Former model Norman Scott told a hushed courtroom today that former Liberal Party leader Jeremy Thorpe hugged him, called him "poor bunny" and made homosexual love to him.

"He said I looked like a frightened rabbit . . . and he puts his arm around me," Scott said in a trembling voice, relating events he said happened one night in 1961 at the home of Thorpe's mother.

Scott spoke on the 10th day of Thorpe's trial in which he and three codefendants are charged with conspiring to murder Scott. The men have pleaded innocent. Thorpe has denied the homosexual allegation.

"He just hugged and and called me 'poor bunny' . . . He got into bed with me," Scott said, "He was hugging me."

When prosecuting attorney Peter Taylor asked him how he reacted to what Thorpe was doing, Scott hung his head, paused, then said in a quiet voice: "I just bit the pillow. I tried not to scream because I was frightened of upsetting Mrs. Thorpe."

The lovemaking had taken place at the home of Thorpe's mother, Mrs. Ursula Thorpe, Scott said.

Thorpe, 50, leader of the small Liberal Party from 1967 to 1976, and the three condefedandts are charged with conspiring to murder 39-year old Scott between 1973 and 1977. Thorpe lost his bid for reelection to the House of Commons in the general election earlier this month.

Scott, wearing a brown blazer, dark brown pants, blue check shirt and dark blue tie, looked and sounded nervous as he took the stand on the first day of his testimony.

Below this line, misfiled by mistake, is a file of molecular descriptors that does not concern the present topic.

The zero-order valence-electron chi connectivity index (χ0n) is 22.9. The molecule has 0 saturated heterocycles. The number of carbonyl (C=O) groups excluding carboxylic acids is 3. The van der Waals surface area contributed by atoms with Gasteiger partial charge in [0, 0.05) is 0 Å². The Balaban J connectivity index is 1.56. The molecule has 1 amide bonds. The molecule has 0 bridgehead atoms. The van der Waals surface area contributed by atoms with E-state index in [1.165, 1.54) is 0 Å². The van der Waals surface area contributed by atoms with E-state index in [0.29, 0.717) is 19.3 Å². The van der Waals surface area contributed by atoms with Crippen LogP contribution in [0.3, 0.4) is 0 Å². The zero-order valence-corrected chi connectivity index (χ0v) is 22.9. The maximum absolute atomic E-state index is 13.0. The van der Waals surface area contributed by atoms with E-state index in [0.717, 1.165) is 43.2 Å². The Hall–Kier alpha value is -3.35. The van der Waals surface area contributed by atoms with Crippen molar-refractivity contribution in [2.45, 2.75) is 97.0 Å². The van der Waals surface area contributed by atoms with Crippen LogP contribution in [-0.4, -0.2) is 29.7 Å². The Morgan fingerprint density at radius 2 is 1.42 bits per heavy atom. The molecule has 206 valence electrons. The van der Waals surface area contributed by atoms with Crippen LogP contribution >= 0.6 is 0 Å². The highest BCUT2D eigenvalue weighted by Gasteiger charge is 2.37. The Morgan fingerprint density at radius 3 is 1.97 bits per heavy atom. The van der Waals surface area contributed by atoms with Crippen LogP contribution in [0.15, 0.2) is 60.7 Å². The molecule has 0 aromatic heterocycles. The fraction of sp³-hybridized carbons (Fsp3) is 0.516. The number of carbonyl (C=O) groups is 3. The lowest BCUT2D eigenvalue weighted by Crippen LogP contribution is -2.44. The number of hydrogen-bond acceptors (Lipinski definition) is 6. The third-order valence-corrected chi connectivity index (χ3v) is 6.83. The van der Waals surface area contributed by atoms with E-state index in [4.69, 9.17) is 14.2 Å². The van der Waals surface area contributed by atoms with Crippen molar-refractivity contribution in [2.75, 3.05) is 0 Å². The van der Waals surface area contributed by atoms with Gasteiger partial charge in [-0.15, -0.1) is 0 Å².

He coughed nervously as he took the oath and several times was asked to speak louder because the jury could not hear.

Scott said he first met Thorpe in the early 1960s while he was working as a riding instructor.

At this point Scott started weeping in the witness box and his voice became almost inaudible as he told how he lay crying in bed cudding his dog after Thorpe had left.

After returning to London, Scott said, Thorpe told him to get a room and some clothes and "anthing else I needed" and he would pay for them.

Scott said he went to a store and bought silk pajamas.

"Silk pajamas?" asked the judge, Justice Cantley.

"Well he said anything I needed," said Scott.

"You needed silk?" asked the judge, raising his eyebrows.

"Well, they were very reasonable," Scott replied.

Eventually, Scott said, he and Thorpe had an argument about sexual relations. "I said I wanted to get away from the whole thing. He tried to kiss me. I said I couldn't stand it. I said I would show him up in public. He said I couldn't hurt him because his friend was the director of public prosecution."

The prosecution says one abortive murder plan was to lure Scott to the United States, shoot him and dump his body in a secluded section in Florida. It says another involved the hiring of airline pilot Andrew Newton to shoot him on Exmoor, a bleak area with scrub vegetation in southwest England.

The prosecution says the reason Thorpe wanted Scott dead was that he feared Scott would reveal their alleged homosexual relationship in public and ruin Thorpe's political career.

The other accused are David Holmes, 48, former deputy treasurer of the Liberal Party and a close friend of Thorpe; John Le Mesurier, 46, a businessman; and George Deakin, 35, a club owner. Thorpe also is charged with inciting Holmes to kill Scott during the early part of 1969.

Each has pleaded innocent. If convicted they could be jailed for 10 years on each charge. The men are free on $10,000 bail. CAPTION: Picture, Norman Scott arrives to testify in Jeremy Thorpe trial. UPI